About this time last season, I pointed out that the Chicago Cubs were paving the team’s future with young Hispanic players. The organization’s top three prospects — Javier Baez (infielder), Albert Almora and Jorge Soler (outfielders) — received combined bonus money totaling $12.5 million. All are currently playing at the single-A and double-A levels, and should be performing at Wrigley Field by 2015, perhaps earlier for Baez.
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Now, let’s fast forward to July 2, when this year’s signing period began for international amateur free agents. The Chicago Cubs were ready to play “Who Wants To Be A (Dominican) Millionaire,” inking #1 prospect Eloy Jimenez. After negotiating for a couple of days and the usual red tape, the 16-year-old agreed to a $2.8 million package that included a $250,000 college scholarship. Jimenez is a 6′-4″, 200-pound outfielder with baseball tools that make scouts drool. And the kid absolutely oozes confidence.
“I don’t want to just make it to the big leagues,” says Jimenez with a smile. “I want to be the best player to ever come from the Dominican Republic.”
Eloy Jimenez is so special it’s possible he could be roaming the Wrigley “jardin” with Almora and Soler by 2016. Ironically, that’s the final year of Theo Epstein’s contract as Chicago’s President of Baseball Operations. Apparently, Epstein’s philosophy is to stockpile talent. The Cubs next move was to select the #2 ranked youngster, Venezuela’s Gleyber Torres, who is a shortstop like Baez and superstar varsity incumbent Starlin Castro. Torres signed for a handsome bonus of $1.7 million, despite the fact Castro is locked in through 2019 with a $60.6 million deal.
In addition, the Chicago Cubs also grabbed a pitcher, Colombia’s Erling Moreno, who is trained by Edgar Renteria‘s brother, Edinson. They also acquired hurler Jefferson Mejia, 18, a 6’-7″, 240-pound giant who had paperwork problems last year and was ineligible for the selection process.
The Chicago Cubs wheeled and dealed with trades to gain extra bonus space and reportedly spent a hefty $5.6 million at this event, easily more money than any other team. With the exception of Jimenez and the more mature Mejia, who agreed to a pact worth $850,000, it could be argued the Cubs were a bit extravagant in a year when the crop of players were mediocre at best. And by putting all their eggs in one basket, Chicago likely cashed itself out, meaning the club will not be able to sign a player for more than $500,000 during the 2014-15 period.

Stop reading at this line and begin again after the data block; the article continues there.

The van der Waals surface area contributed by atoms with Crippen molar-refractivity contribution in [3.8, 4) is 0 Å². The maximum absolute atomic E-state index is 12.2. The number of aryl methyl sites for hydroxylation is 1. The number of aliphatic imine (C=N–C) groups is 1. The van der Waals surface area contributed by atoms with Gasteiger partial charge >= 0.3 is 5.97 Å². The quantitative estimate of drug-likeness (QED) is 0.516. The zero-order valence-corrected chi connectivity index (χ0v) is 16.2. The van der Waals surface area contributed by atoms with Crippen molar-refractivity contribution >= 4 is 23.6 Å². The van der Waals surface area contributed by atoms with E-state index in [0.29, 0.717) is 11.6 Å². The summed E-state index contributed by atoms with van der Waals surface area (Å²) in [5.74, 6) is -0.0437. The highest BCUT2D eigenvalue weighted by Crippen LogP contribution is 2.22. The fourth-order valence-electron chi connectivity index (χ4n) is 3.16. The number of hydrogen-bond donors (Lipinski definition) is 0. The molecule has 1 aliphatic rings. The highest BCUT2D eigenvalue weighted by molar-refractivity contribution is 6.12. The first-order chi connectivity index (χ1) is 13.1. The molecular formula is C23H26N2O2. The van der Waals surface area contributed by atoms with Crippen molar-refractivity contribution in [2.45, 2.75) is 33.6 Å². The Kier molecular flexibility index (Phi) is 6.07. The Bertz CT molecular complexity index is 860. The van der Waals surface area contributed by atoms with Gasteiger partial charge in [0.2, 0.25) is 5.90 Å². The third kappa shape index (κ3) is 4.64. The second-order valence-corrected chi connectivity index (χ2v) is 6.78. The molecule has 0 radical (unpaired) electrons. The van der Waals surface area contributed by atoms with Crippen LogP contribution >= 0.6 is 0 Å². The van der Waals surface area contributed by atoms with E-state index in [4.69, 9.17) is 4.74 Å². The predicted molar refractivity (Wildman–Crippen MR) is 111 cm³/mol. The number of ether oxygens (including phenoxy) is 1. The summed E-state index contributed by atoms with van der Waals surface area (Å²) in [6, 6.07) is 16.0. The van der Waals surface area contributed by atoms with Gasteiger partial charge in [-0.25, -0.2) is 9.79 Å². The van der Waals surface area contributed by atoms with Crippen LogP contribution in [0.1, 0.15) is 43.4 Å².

Epstein, though, seems to have high regard for Alex Suarez, 30, who is the Cubs international scouting guru. Suarez was a ground-floor executive from Miami who worked his way up the ladder and pulled the trigger in signing Soler, a Cuban defector, for $6 million. He is also the reason why 48 percent of Chicago’s minor-league players are foreign-born, the vast majority who are Latino.
Suarez was a former collegiate star at the University of Tennessee from 2003-05, and once represented the Vols in the College World Series. But the former first baseman underwent three major surgeries and a Tommy John procedure that squashed any ideas of playing professionally.
“I wanted to stay in baseball, maybe as an area scout while I worked on my Masters Degree back home,” recalls Suarez, who was giving lessons to youngsters on the side. “But I got a few front-office interviews and that led to an entry level position with the Cubs.”
It makes perfect sense then, that the Tennessee Smokies, the Chicago Cubs double-A affiliate since 2011, is located in Knoxville, like Alex’s alma mater. And when he’s not negotiating free-agent contracts or working with Chicago Cubs minor league instructors Carmelo Martinez or Jose Flores, the energetic Suarez is busy crosschecking and evaluating.
This Latino “mindset” is something that young executives Epstein, Suarez and General Manager Jed Hoyer took to the next level. These men realize it’s smart to build from within utilizing Latino talent, because these kids are dominant in numbers, ability and drive for success.
Have the Chicago Cubs gone bananas, the plantain variety, in their search for Sammy Sosa-like impact players? Personally, I like the concept. And like my colleague Dan Kirby points out in a recent post, the Chicago Cubs are committed to rebuilding with quality home-grown kids as well. And there are no restrictions on money.
Alas, the Wrigley faithful must retain their patience, because the beloved Cubbies have nowhere to go but up. And there’s definitely light at the end of the tunnel.